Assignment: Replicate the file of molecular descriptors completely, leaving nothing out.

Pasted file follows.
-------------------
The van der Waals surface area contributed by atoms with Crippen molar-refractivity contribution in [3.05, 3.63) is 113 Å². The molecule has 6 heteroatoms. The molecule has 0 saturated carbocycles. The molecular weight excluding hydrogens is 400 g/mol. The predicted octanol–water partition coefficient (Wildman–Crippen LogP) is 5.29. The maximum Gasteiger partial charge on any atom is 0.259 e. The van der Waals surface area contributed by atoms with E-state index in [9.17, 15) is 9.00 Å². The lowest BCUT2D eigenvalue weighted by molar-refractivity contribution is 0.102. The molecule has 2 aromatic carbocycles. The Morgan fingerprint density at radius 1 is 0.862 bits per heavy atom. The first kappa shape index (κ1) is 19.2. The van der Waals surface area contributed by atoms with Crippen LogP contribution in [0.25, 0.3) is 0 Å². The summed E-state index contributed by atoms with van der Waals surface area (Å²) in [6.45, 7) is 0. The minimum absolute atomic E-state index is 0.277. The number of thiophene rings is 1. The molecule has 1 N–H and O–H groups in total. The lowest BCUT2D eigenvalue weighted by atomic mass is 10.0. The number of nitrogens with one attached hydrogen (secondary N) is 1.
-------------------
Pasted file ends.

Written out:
The van der Waals surface area contributed by atoms with Crippen molar-refractivity contribution in [3.05, 3.63) is 113 Å². The molecule has 6 heteroatoms. The molecule has 0 saturated carbocycles. The molecular weight excluding hydrogens is 400 g/mol. The predicted octanol–water partition coefficient (Wildman–Crippen LogP) is 5.29. The maximum Gasteiger partial charge on any atom is 0.259 e. The van der Waals surface area contributed by atoms with E-state index in [9.17, 15) is 9.00 Å². The lowest BCUT2D eigenvalue weighted by molar-refractivity contribution is 0.102. The molecule has 2 aromatic carbocycles. The Morgan fingerprint density at radius 1 is 0.862 bits per heavy atom. The first kappa shape index (κ1) is 19.2. The van der Waals surface area contributed by atoms with Crippen LogP contribution in [0.25, 0.3) is 0 Å². The summed E-state index contributed by atoms with van der Waals surface area (Å²) in [6.45, 7) is 0. The minimum absolute atomic E-state index is 0.277. The number of thiophene rings is 1. The molecule has 1 N–H and O–H groups in total. The lowest BCUT2D eigenvalue weighted by atomic mass is 10.0. The number of nitrogens with one attached hydrogen (secondary N) is 1.